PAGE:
Common Threats Made During A Divorce Or Custody Case
The following statements reflect the most common threats made during a divorce and/or custody case. This article offers some suggestions on how to deal with these threats. Overall, we usually recommend that you not respond to these accusations. Instead, we suggest that you document these types of statements including the dates, times and places the statements were made as well as keep track of any witnesses who can tell the judge about the circumstances and the threats. While it is best to take the high road if these statements arise, if a threat makes you fearful for your safety or the safety of your children, we do recommend you immediately contact the police.
The below examples are some common threats made by a spouse during litigation. As we stated, the best thing to do is ignore these statements and move forward with resolving your case. If you engage in an angry exchange of words, not only will that impair your ability to quickly and amicably resolve your case, but could also look bad before the judge if the Court determines that you are equally uncooperative or problematic to the litigation process.
“I’ll quit my job and I won’t have to pay you anything.”
Try to get this comment in writing or try to get the opposing party to say it in front of other people. If you don’t have a witness or a written admission, it will be difficult to prove the other side’s intent to avoid paying support. If you can prove the statement and/or intent of your spouse to avoid payments by quitting their job, simply this will not fly before a judge. Your spouse cannot simply change their obligations by quitting their job, voluntarily taking a demotion or cutting back their hours. Further, if a spouse does take such actions to avoid making payments, it is likely the Court will require your spouse to find a way to make the payments anyway.
“I will tell them ‘A, B and C’ and you will never get the children.”
“A, B and C” could be anything whether it is true or not. This could be anything from a wild night out with your friends to a prior affair to the fact that you may have seen a therapist or psychologist. Simply, this threat has no teeth. Judges determine custody and visitation based on the best interests of your children. It is the extremely rare circumstance that a parent “never gets to see the children.” Remember that these threats are designed to intimidate you and upset you. Chances are the “a, b and c” are not relevant to your custody case and should be ignored. Remember though to document the threats and identify any witnesses who may have heard the statements.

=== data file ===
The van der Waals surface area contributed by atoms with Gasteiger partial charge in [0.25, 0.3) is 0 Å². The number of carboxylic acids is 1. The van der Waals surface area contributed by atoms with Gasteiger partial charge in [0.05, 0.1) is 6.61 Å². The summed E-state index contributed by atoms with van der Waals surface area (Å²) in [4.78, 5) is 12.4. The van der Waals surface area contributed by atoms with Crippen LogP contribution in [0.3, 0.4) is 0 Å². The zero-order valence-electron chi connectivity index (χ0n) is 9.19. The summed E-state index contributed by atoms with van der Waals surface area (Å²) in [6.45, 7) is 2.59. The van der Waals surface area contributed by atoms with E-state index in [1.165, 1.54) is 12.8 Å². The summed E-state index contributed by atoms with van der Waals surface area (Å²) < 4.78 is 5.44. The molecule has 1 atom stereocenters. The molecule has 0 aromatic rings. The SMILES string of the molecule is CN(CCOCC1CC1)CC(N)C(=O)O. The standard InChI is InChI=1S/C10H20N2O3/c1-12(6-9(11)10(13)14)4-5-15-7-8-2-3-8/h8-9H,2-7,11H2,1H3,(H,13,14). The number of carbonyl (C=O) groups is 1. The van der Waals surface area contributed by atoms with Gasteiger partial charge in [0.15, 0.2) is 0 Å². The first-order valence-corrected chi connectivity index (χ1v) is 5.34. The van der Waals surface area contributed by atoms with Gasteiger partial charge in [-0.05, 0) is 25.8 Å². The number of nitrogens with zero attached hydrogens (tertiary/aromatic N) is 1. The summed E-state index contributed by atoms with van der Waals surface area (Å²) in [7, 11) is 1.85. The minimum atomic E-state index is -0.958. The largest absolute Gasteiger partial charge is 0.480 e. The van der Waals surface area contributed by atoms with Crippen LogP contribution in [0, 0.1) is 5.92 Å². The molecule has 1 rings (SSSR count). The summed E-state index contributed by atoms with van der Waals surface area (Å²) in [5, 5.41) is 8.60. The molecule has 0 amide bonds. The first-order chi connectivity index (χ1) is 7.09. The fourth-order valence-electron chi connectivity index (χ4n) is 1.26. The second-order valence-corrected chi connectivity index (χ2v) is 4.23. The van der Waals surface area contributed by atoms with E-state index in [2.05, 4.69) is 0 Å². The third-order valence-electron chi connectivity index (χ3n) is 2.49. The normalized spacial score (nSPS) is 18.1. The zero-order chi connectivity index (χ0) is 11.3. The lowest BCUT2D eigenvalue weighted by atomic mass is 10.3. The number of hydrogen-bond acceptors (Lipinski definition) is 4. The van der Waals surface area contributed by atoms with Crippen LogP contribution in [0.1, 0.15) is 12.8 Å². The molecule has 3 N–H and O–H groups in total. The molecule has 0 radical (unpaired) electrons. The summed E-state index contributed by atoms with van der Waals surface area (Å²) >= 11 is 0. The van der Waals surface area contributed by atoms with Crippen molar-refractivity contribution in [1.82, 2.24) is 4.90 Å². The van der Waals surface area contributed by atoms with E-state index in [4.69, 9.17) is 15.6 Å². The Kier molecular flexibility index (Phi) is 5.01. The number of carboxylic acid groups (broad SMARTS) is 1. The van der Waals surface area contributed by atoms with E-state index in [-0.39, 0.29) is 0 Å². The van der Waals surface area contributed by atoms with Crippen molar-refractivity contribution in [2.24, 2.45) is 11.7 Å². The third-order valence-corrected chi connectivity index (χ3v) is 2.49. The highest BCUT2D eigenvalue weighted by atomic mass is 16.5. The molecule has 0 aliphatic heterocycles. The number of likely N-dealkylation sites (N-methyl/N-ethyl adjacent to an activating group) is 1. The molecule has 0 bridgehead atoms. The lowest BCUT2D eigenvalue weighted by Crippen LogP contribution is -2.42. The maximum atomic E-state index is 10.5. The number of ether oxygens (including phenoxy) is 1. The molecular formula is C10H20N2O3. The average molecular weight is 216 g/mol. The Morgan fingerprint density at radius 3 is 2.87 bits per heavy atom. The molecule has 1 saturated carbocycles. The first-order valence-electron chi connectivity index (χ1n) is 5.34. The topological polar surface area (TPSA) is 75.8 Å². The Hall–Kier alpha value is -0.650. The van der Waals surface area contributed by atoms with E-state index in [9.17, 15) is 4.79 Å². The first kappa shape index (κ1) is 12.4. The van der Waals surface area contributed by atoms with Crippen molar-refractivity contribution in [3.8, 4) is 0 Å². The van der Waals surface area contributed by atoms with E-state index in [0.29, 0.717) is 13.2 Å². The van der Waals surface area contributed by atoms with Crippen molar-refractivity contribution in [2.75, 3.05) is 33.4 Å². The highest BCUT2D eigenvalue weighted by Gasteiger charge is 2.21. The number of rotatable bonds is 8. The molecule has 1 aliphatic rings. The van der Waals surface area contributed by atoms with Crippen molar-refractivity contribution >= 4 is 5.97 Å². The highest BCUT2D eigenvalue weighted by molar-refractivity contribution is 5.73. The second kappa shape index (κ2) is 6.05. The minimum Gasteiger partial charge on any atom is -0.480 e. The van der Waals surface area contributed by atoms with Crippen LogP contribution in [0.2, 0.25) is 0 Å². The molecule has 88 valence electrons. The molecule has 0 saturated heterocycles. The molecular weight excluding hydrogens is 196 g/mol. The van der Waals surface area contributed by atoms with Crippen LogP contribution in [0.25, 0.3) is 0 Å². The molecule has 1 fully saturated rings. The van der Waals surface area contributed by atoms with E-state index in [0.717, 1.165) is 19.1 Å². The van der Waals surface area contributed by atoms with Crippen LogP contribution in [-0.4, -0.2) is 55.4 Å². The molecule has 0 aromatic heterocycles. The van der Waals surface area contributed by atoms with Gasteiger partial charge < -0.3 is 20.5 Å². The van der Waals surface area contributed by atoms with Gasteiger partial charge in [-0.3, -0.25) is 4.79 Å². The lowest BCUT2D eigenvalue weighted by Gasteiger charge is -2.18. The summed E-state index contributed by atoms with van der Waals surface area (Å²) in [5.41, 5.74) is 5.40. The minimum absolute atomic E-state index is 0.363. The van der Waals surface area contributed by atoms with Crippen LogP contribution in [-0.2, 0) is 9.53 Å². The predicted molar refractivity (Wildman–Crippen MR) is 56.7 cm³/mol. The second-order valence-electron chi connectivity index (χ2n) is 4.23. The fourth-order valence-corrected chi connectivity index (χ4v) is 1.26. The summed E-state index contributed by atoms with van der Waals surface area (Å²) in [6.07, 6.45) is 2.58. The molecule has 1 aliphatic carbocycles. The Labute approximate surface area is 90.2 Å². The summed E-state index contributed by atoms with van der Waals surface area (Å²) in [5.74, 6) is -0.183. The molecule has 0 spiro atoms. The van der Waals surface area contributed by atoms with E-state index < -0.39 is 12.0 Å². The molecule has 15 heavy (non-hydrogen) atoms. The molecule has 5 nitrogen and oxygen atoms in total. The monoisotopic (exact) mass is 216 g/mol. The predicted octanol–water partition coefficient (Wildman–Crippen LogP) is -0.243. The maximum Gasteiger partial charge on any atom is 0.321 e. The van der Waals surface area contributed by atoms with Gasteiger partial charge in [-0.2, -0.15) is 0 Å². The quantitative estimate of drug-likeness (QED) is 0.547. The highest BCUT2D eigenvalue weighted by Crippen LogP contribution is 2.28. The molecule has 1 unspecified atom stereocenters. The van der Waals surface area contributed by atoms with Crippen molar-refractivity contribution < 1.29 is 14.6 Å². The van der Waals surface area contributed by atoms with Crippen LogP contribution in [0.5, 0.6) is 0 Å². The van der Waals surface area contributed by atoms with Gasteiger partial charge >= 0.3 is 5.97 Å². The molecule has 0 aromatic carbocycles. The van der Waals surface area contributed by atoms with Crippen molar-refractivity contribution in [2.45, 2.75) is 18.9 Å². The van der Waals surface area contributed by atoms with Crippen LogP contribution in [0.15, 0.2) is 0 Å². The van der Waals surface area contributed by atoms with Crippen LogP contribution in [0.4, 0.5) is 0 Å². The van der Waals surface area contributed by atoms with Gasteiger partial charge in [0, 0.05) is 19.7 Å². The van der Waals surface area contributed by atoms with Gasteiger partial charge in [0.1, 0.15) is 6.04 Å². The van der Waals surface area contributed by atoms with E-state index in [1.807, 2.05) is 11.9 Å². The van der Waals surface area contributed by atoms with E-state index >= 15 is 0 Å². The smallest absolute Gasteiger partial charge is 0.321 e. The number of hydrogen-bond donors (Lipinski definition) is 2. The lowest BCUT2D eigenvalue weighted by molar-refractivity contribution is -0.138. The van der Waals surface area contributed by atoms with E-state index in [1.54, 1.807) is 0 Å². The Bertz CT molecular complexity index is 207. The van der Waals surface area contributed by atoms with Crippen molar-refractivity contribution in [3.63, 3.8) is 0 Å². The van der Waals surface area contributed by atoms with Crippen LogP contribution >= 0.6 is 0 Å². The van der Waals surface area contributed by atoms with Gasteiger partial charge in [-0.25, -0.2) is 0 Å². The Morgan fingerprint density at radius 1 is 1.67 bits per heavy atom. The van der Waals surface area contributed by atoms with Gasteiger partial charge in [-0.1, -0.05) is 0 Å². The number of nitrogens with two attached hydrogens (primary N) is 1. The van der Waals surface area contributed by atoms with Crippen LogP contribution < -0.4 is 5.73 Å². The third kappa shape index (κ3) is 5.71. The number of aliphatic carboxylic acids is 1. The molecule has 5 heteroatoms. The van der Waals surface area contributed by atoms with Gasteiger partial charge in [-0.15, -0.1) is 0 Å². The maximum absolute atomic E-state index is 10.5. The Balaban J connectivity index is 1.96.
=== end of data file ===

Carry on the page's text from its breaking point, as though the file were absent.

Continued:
“Your attorney just wants your money” or “let’s just use my attorney and save money”
This type of threat is designed to divide and conquer. Any ethical attorney knows he cannot represent both parties in a divorce or custody case – this would be a conflict of interest. Further, experienced litigators will look for ways to save you money and a knowledgeable attorney should be able to resolve your case quickly without unnecessary expense and prolonged litigation. Plus, most clients become aware early on if their lawyer is incompetent or does not have their client’s interests prioritized. A statement like this is best documented and then ignored.
“If you don’t divide things the way I want, the judge will order that we sell everything.”
It is very rare that a Court orders a sale of all of the assets unless there is good reason for it and the Court finds it benefits both parties more than just awarding assets to one party or another. Sometimes the Court will award an asset to one spouse and order the receiving spouse to reimburse the non-receiving spouse one half of the value of the asset. Again, this type of threat is usually without merit. You most likely will not be ordered to sell your prized possessions, your cars and/or your real estate.
“You’ll never see the kids again.”
Kidnapping in Nevada is a Category D Felony and carries jail time as well as fines. Further, a spouse that kidnaps the children is likely to be the spouse that only sees the children through supervised visitation. A parent that intentionally and continuously interferes with the other parent’s custodial time may have their own custodial time reduced or eliminated. Failure to allow visitation is one of the reasons why judge’s change custody from one parent to the other.
Remember to keep documentation of these threats up to date and provide your attorney with updated copies as new events are documented. If any questions about how to deal with these or other threats please feel free to contact me to discuss. But remember, such threats are common, and will usually backfire on the person making them, especially if you keep an accurate and timely journal. Don’t be intimidated or get upset when you hear such threats and comments. Rather, simply realize that these tactics are common in many litigated cases, and in the long run, usually amount to nothing. Moreover, the less your reaction to such threats, the less likely they are to continue.